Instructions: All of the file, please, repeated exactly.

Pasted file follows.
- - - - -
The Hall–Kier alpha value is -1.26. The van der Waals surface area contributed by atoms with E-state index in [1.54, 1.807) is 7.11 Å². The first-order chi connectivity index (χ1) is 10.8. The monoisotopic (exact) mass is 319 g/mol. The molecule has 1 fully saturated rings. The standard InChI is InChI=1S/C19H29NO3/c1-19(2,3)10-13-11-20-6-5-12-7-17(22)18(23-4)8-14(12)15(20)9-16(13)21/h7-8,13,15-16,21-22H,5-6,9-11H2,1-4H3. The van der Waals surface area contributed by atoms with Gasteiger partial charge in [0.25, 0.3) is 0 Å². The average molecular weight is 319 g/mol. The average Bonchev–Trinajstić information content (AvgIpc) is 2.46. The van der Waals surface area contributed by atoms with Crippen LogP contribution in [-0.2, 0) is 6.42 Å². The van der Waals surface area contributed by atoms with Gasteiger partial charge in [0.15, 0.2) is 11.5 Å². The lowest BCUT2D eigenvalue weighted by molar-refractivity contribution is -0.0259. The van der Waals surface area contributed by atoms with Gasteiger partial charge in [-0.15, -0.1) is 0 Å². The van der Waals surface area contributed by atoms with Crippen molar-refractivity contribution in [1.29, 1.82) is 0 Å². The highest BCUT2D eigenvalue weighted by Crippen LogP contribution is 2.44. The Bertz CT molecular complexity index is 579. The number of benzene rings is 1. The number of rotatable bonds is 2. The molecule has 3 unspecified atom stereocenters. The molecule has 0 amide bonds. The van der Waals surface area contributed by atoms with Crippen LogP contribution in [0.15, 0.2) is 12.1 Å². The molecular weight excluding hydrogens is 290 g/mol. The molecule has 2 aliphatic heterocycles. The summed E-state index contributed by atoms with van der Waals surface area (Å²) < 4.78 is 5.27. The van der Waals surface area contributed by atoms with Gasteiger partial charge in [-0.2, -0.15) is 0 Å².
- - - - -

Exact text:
The Hall–Kier alpha value is -1.26. The van der Waals surface area contributed by atoms with E-state index in [1.54, 1.807) is 7.11 Å². The first-order chi connectivity index (χ1) is 10.8. The monoisotopic (exact) mass is 319 g/mol. The molecule has 1 fully saturated rings. The standard InChI is InChI=1S/C19H29NO3/c1-19(2,3)10-13-11-20-6-5-12-7-17(22)18(23-4)8-14(12)15(20)9-16(13)21/h7-8,13,15-16,21-22H,5-6,9-11H2,1-4H3. The van der Waals surface area contributed by atoms with Gasteiger partial charge in [0.25, 0.3) is 0 Å². The average molecular weight is 319 g/mol. The average Bonchev–Trinajstić information content (AvgIpc) is 2.46. The van der Waals surface area contributed by atoms with Crippen LogP contribution in [-0.2, 0) is 6.42 Å². The van der Waals surface area contributed by atoms with Gasteiger partial charge in [0.15, 0.2) is 11.5 Å². The lowest BCUT2D eigenvalue weighted by molar-refractivity contribution is -0.0259. The van der Waals surface area contributed by atoms with Gasteiger partial charge in [-0.15, -0.1) is 0 Å². The van der Waals surface area contributed by atoms with Crippen molar-refractivity contribution in [1.29, 1.82) is 0 Å². The highest BCUT2D eigenvalue weighted by Crippen LogP contribution is 2.44. The Bertz CT molecular complexity index is 579. The number of benzene rings is 1. The number of rotatable bonds is 2. The molecule has 3 unspecified atom stereocenters. The molecule has 0 amide bonds. The van der Waals surface area contributed by atoms with Crippen LogP contribution in [0.15, 0.2) is 12.1 Å². The molecular weight excluding hydrogens is 290 g/mol. The molecule has 2 aliphatic heterocycles. The summed E-state index contributed by atoms with van der Waals surface area (Å²) < 4.78 is 5.27. The van der Waals surface area contributed by atoms with Gasteiger partial charge in [-0.2, -0.15) is 0 Å².